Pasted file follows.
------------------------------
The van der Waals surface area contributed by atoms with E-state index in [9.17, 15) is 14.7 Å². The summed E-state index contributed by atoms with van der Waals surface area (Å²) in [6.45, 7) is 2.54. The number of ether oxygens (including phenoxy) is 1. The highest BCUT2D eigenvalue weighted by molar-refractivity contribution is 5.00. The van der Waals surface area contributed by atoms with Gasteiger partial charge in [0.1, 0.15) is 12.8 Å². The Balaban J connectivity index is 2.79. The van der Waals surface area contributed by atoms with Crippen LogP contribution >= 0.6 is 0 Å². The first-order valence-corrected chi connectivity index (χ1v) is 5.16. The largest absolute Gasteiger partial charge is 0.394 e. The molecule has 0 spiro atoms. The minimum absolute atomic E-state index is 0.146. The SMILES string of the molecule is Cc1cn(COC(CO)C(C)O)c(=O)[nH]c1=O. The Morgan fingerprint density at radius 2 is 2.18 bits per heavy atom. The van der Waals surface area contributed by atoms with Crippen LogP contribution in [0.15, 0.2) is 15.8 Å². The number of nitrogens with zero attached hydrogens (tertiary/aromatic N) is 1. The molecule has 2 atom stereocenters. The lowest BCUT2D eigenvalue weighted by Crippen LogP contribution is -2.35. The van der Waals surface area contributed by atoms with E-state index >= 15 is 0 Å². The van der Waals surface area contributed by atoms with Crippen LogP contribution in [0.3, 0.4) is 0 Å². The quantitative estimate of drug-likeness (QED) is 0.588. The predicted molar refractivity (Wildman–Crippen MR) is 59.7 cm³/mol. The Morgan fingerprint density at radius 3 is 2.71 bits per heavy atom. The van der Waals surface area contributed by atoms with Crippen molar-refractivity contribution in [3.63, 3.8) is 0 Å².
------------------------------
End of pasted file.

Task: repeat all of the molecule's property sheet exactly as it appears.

The van der Waals surface area contributed by atoms with E-state index in [9.17, 15) is 14.7 Å². The summed E-state index contributed by atoms with van der Waals surface area (Å²) in [6.45, 7) is 2.54. The number of ether oxygens (including phenoxy) is 1. The highest BCUT2D eigenvalue weighted by molar-refractivity contribution is 5.00. The van der Waals surface area contributed by atoms with Gasteiger partial charge in [0.1, 0.15) is 12.8 Å². The Balaban J connectivity index is 2.79. The van der Waals surface area contributed by atoms with Crippen LogP contribution >= 0.6 is 0 Å². The first-order valence-corrected chi connectivity index (χ1v) is 5.16. The largest absolute Gasteiger partial charge is 0.394 e. The molecule has 0 spiro atoms. The minimum absolute atomic E-state index is 0.146. The SMILES string of the molecule is Cc1cn(COC(CO)C(C)O)c(=O)[nH]c1=O. The Morgan fingerprint density at radius 2 is 2.18 bits per heavy atom. The van der Waals surface area contributed by atoms with Crippen LogP contribution in [0.15, 0.2) is 15.8 Å². The number of nitrogens with zero attached hydrogens (tertiary/aromatic N) is 1. The molecule has 2 atom stereocenters. The lowest BCUT2D eigenvalue weighted by Crippen LogP contribution is -2.35. The van der Waals surface area contributed by atoms with E-state index >= 15 is 0 Å². The van der Waals surface area contributed by atoms with Crippen LogP contribution in [0.3, 0.4) is 0 Å². The quantitative estimate of drug-likeness (QED) is 0.588. The predicted molar refractivity (Wildman–Crippen MR) is 59.7 cm³/mol. The Morgan fingerprint density at radius 3 is 2.71 bits per heavy atom. The van der Waals surface area contributed by atoms with Crippen molar-refractivity contribution in [3.63, 3.8) is 0 Å².